International Council on Biblical Inerrancy
(IEEE)
   The International Council on Biblical Inerrancy was created in 1978 and given the task of preparing books and other materials to shore up the belief in biblical INERRANCY and to keep the issue in the forefront among Evangelical Christians.
   For most of the 20th century, Evangelicals all tended to accept the language of PRINCEToN THEoLoGY to defend traditional views of the Bible, including its inerrancy in all matters of historical or scientific fact. Then, in the 1970s, some Evangelical leaders and scholars seemed to be drifting away from the idea of inerrancy, often by adopting Neo-Orthodoxy instead. In the early 1970s, for example, Fuller Theological Seminary had abandoned official support for the idea. In 1976, Harold Lindsell, then on the staff of Christianity Today, the leading Evangelical journal, wrote his famous volume, The Battle for the Bible, calling attention to widespread abandonment of the idea. Lindsell's book alerted many Evangelical leaders to what they now saw as an urgent problem.
   In reaction, R. C. Sproul (b. 1939) called a conference on the authority of Scripture, which was held at Mt. Hermon, California, in February 1977. Plans were laid for a national council of theologians, Bible scholars, and Evangelical leaders who could work out a theological affirmation of the full inerrancy of the Bible. Jay Grimstead, who had been active in the process from the beginning, emerged as executive of the new International Council on Biblical Inerrancy. At a meeting in Chicago in october 1978, the 300 attendees signed a Chicago Statement on Biblical Inerrancy. Many Evangelical seminaries and schools responded positively to the Chicago statements and the work of the council, though Fuller and other faculties did not.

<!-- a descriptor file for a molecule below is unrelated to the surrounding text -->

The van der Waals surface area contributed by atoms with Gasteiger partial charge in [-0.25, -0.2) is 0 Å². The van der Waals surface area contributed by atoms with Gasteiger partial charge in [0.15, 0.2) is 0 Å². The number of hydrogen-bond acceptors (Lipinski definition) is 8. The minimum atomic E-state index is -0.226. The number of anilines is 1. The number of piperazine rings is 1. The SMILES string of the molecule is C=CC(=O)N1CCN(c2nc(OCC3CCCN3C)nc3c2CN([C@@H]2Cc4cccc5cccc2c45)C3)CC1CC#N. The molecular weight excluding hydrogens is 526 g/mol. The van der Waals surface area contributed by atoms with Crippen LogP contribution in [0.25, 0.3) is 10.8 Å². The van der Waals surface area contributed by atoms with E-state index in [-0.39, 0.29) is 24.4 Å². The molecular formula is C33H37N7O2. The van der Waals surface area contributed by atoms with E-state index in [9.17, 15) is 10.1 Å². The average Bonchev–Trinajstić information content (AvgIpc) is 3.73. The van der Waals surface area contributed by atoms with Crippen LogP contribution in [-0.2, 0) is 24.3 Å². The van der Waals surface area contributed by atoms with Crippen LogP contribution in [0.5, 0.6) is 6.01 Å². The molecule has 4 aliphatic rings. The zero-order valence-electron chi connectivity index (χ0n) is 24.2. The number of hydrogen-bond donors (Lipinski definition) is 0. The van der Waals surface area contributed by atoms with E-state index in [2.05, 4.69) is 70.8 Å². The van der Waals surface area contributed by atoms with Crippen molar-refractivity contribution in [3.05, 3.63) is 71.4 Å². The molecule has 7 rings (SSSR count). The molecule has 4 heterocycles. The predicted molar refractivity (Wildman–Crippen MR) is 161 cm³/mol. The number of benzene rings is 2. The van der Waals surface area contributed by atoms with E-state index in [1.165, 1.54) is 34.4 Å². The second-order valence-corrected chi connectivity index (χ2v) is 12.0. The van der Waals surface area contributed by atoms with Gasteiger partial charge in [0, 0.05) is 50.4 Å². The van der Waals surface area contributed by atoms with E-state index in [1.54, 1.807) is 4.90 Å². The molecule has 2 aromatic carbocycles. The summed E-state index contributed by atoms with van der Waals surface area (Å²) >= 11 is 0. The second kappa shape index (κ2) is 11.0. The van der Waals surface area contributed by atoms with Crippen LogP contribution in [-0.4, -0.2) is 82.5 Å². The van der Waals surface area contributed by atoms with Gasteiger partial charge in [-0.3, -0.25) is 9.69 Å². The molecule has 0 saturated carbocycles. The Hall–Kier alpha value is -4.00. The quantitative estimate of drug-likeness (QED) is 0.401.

The council was designed to do its work and then disband. In the 10 years of its existence, it supported the publication of a host of books on the subject and succeeded in placing it once again at the forefront of the agenda for Evangelical groups (though those from the Methodist-Holiness tradition were reluctant to engage in what they saw as a Presbyterian Baptist issue). As an outgrowth of the council's work, advocates were identified who have continued to carry on the work from their various academic positions.
   See also inspiration of the Bible.
   Further reading:
   ■ James Montgomery Boice, ed., The Foundations of Biblical Authority (Grand Rapids, Mich.: Zondervan, 1978)
   ■ D. A. Carson and John D. Woodbridge, eds., Scripture and Truth (Grand Rapids, Mich.: Zondervan, 1983)
   ■ Norman Geisler, ed., Inerrancy (Grand Rapids, Mich.: Zondervan, 1980)
   ■ Kenneth Kantzer, ed., Applying the Scriptures (Grand Rapids, Mich.: Zondervan, 1987)
   ■ Harold Lindsell, The Battle for the Bible (Grand Rapids, Mich.: Zondervan, 1976).

Encyclopedia of Protestantism. . 2005.

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